50. Sasaki GC, Capuzzo JM, Biesiot P (1986) Nutritional and bioenergetic consideration in development of the American lobster Homarus americanus. Can J Fish Aquat Sci 43:2311–2319Google Scholar
  51. Seibel BA, Dymowska A, Rosenthal J (2007) Metabolic temperature compensation and coevolution of locomotory performance in pteropod molluscs. Integr Comp Biol 47:880–891Google Scholar
  52. Steer MA, Moltschaniwskyj NA, Jordan AR (2003) Embryonic development of southern calamari (Sepioteuthis australis) within the constraints of an aggregated egg mass. Mar Freshw Res 54:217–226Google Scholar
  53. Thorp JH, Covich AP (2001) Ecology and classification of North American freshwater invertebrates. Academic Press, San Diego, CA, pp 315–399Google Scholar
  54. Tian Y (2009) Interannual–interdecadal variations of spear squid Loligo bleekeri abundance in the southwestern Japan Sea during 1975–2006: impact of the trawl fishing and recommendations for management under the different climate regimes. Fish Res 100:78–85Google Scholar
  55. Wang T, Overgaard J (2007) The heartbreak of adapting to global warming. Science 315:49–50Google Scholar
  56. Ward P, Boletzky SV (1984) Shell implosion depth and implosion morphologies in three species of Sepia (Cephalopoda) from the Mediterranean Sea. J Mar Biol Assoc UK 64:955–966Google Scholar
  57. Webber DM, Aitken JP, O’Dor RK (2000) Costs of locomotion and vertic dynamics of cephalopods and fish. Physiol Biochem Zool 73:651–662Google Scholar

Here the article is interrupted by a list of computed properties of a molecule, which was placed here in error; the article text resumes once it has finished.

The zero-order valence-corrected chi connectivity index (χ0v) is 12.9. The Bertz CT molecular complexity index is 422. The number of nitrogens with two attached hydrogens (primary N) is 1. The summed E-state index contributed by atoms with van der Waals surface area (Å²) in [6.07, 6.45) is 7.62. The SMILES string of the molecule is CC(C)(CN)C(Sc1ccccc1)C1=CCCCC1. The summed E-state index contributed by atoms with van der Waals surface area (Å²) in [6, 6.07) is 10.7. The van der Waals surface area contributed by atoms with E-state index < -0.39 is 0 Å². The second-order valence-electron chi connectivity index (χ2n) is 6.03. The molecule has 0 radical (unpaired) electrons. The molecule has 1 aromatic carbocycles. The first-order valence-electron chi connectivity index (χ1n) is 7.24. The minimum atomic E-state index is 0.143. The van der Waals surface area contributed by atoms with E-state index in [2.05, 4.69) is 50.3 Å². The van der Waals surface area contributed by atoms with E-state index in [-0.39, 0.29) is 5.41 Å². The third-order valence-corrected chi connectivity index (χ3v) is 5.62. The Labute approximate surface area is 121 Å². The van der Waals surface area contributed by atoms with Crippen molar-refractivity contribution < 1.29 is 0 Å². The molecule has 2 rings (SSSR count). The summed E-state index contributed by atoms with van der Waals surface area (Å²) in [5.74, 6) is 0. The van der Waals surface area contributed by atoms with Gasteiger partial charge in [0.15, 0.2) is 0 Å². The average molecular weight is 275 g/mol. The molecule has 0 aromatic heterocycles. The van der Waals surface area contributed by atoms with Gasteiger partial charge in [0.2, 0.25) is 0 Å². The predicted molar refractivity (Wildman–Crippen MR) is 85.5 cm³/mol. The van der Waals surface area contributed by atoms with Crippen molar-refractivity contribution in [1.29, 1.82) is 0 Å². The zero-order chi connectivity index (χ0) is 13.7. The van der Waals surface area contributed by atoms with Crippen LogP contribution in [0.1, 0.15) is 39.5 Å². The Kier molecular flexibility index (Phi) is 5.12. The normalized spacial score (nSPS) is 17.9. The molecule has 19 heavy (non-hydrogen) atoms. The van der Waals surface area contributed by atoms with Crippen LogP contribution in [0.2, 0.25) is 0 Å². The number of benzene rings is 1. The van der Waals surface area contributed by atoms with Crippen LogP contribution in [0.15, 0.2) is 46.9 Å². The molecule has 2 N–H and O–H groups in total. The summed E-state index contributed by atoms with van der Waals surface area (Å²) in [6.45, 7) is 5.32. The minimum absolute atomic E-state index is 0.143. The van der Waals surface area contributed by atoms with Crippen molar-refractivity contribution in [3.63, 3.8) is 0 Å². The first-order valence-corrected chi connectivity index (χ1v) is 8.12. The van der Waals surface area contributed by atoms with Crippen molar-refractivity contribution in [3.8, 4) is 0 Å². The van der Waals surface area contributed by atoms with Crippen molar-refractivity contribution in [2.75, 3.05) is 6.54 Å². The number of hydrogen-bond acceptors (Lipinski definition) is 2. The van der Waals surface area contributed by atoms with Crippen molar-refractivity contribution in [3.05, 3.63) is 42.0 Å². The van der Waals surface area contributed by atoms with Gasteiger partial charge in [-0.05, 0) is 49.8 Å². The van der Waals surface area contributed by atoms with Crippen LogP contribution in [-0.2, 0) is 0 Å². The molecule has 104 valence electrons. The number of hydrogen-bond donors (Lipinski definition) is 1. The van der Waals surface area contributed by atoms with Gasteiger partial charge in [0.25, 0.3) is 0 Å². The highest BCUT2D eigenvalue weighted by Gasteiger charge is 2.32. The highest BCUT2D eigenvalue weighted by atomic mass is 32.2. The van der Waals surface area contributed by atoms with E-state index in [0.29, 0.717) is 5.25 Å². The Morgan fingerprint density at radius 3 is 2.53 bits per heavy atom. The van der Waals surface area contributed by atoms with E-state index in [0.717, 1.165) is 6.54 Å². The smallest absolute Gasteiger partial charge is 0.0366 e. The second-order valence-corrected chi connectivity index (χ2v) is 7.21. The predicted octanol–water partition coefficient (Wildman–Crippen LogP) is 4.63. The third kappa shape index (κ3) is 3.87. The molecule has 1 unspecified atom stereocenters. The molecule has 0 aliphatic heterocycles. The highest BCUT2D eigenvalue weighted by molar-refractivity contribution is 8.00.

58. Wells J, Hanlon RT, Lee PG, Dimarco FP (1988) Respiratory and cardiac performance in Lolliguncula brevis (Cephalopoda, Myopsida): the effects of activity, temperature and hypoxia. J Exp Biol 138:17–36Google Scholar
  59. Wolf G, Verheyen E, Vlaeminck A, Lemaire J, Decleir W (1985) Respiration of Sepia officinalis during embryonic and early juvenile life. Mar Biol 90:35–39Google Scholar
  60. Woods HA (1999) Egg-mass size and cell size: effects of temperature on oxygen distribution. Am Zool 39:244–252Google Scholar
  61. Woods HA, Hill RI (2004) Temperature-dependent oxygen limitation in insect eggs. J Exp Biol 207:2267–2276Google Scholar

Copyright information

© Springer-Verlag 2012

Authors and Affiliations

  • Marta S. Pimentel
    • 1
  • Katja Trübenbach
    • 1
  • Filipa Faleiro
    • 1
  • Joana Boavida-Portugal
    • 1
  • Tiago Repolho
    • 1
  • Rui Rosa
    • 1
    Email author
  1. 1.Laboratório Marítimo da Guia, Centro de OceanografiaFaculdade de Ciências da Universidade de LisboaCascaisPortugal

Personalised recommendations